Facebook’s reputation has suffered in recent years due to a series of high-profile scandals. But the parent company has renamed itself Meta, in what many see as an attempt to distance itself from the negativity.
The rebrand raises a number of intriguing questions, such as: B. Who owns Facebook now? We’ll answer that question in this article, while also taking a brief trip back in time to find out how we got here.
From Facebook to Meta
In 2004, Harvard students Mark Zuckerberg, Eduardo Saverin, Dustin Moskovitz, and Chris Hughes founded Facebook. Facebook’s popularity grew rapidly and by the end of 2004 had surpassed one million active users.
In 2012, Facebook applied to become a public company and its initial public offering (IPO) cost $38 per share. The IPO raised the company approximately $16 billion, which is worth over $100 billion.
After a string of serious scandals, Facebook wiped clean (or tried) with a rebrand. As of October 2021, Facebook’s parent company would be known as Meta, according to CEO Mark Zuckerberg.
Of course, the roadmap above is just a condensed version of Facebook’s history. For a more in-depth look, see our coverage of the evolution of Facebook to Meta.
Who Owns Facebook Now?
By doing Statement on the announcement of the renaming the company clarified to Meta that Facebook’s corporate structure would remain the same. That means the same controlling interests that held controlling interests in Facebook would also be responsible for Meta. So who are the controlling majority shareholders of Facebook who are now in charge of Meta?
Facebook’s share structure differs from that of other publicly traded companies, which allocate one vote to one share. Facebook is unique in that it has a “dual class” share structure that separates Facebook stock into two classes, namely “Class A” and “Class B” shares. This is acc SEC Filings by the company.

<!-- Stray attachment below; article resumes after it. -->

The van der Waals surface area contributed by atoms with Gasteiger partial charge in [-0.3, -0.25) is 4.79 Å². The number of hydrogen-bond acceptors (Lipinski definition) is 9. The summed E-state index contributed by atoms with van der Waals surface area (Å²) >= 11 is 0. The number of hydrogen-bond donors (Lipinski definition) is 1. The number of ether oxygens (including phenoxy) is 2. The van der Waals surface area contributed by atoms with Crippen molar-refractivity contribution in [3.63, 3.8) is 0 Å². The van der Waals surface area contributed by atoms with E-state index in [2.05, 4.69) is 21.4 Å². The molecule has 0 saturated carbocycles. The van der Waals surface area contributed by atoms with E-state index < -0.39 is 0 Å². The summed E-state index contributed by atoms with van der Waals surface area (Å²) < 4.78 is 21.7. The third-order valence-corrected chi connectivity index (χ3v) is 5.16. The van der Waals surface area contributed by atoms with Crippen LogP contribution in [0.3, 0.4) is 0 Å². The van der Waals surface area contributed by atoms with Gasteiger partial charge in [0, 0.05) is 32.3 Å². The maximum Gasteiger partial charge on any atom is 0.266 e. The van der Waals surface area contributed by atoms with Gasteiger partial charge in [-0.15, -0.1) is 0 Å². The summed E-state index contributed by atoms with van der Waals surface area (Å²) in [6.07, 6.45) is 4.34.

Class A shares are what regular investors can buy on the stock exchange and they have one vote per share. Class B shares, owned primarily by Mark Zuckerberg and a small group of insiders, each have 10 votes.
Mutual funds and other large institutional investors own a significant amount of Facebook stock. Accordingly CNN business, mutual funds currently own about 41% of Facebook’s publicly traded stock, with Vanguard Group and Fidelity Management taking the lead. Individual Facebook shareholders own less than 2% of the company’s total stock.
Zuckerberg owns around 13% of Meta stock, Bloomberg Notes. Despite their low volume, these provide him with the required majority of votes.
Why was Facebook renamed Meta?
Facebook’s rebranding happened because the brand grew beyond the identity it had become known for.
With Facebook’s foray into virtual reality with the Facebook Metaverse, the company feels the Meta moniker will be a more appropriate identity for its ambitions. In the Metaverse, even users without a Facebook account can access products and interact with others virtually.
It must be noted that the social media platform Facebook will keep its name, as will WhatsApp and Instagram. All other companies owned by Facebook now become subsidiaries of Meta, the parent company.
Zuckerberg still (largely) owns meta
The governance structure of Facebook, or Meta as it’s now known, remains unchanged despite the renaming. Zuckerberg still maintains his iron grip on Facebook with his Class B majority of shares.
Zuckerberg will remain in charge of Facebook until he sells his stock or until the stock’s power is diluted. The meta rebrand is a name change, but not much more.
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